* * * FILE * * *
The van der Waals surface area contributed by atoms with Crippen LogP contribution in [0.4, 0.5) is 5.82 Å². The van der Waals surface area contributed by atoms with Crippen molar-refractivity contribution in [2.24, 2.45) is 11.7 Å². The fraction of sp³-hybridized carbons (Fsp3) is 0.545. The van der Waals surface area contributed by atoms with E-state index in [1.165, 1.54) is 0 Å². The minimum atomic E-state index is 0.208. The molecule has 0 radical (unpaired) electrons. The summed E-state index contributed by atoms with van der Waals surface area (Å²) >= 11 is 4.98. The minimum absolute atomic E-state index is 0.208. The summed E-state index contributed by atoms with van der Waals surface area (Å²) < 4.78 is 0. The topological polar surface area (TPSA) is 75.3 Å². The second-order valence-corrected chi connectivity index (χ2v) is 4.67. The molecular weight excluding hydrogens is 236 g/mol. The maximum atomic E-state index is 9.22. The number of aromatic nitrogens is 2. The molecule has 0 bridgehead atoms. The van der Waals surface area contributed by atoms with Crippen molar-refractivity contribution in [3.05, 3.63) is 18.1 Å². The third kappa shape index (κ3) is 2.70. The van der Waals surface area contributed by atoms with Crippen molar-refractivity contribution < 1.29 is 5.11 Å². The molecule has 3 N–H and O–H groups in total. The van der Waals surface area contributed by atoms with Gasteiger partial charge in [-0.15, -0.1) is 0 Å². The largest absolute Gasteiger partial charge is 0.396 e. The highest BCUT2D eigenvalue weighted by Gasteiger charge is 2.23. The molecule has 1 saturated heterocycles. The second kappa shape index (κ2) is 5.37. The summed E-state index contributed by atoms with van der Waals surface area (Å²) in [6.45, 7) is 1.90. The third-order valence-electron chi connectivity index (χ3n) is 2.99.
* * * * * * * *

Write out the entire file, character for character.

The van der Waals surface area contributed by atoms with Crippen LogP contribution in [0.4, 0.5) is 5.82 Å². The van der Waals surface area contributed by atoms with Crippen molar-refractivity contribution in [2.24, 2.45) is 11.7 Å². The fraction of sp³-hybridized carbons (Fsp3) is 0.545. The van der Waals surface area contributed by atoms with E-state index in [1.165, 1.54) is 0 Å². The minimum atomic E-state index is 0.208. The molecule has 0 radical (unpaired) electrons. The summed E-state index contributed by atoms with van der Waals surface area (Å²) >= 11 is 4.98. The minimum absolute atomic E-state index is 0.208. The summed E-state index contributed by atoms with van der Waals surface area (Å²) < 4.78 is 0. The topological polar surface area (TPSA) is 75.3 Å². The second-order valence-corrected chi connectivity index (χ2v) is 4.67. The molecular weight excluding hydrogens is 236 g/mol. The maximum atomic E-state index is 9.22. The number of aromatic nitrogens is 2. The molecule has 0 bridgehead atoms. The van der Waals surface area contributed by atoms with Crippen molar-refractivity contribution in [3.05, 3.63) is 18.1 Å². The third kappa shape index (κ3) is 2.70. The van der Waals surface area contributed by atoms with Crippen molar-refractivity contribution < 1.29 is 5.11 Å². The molecule has 3 N–H and O–H groups in total. The van der Waals surface area contributed by atoms with Gasteiger partial charge in [-0.15, -0.1) is 0 Å². The largest absolute Gasteiger partial charge is 0.396 e. The highest BCUT2D eigenvalue weighted by Gasteiger charge is 2.23. The molecule has 1 saturated heterocycles. The second kappa shape index (κ2) is 5.37. The summed E-state index contributed by atoms with van der Waals surface area (Å²) in [6.45, 7) is 1.90. The third-order valence-electron chi connectivity index (χ3n) is 2.99.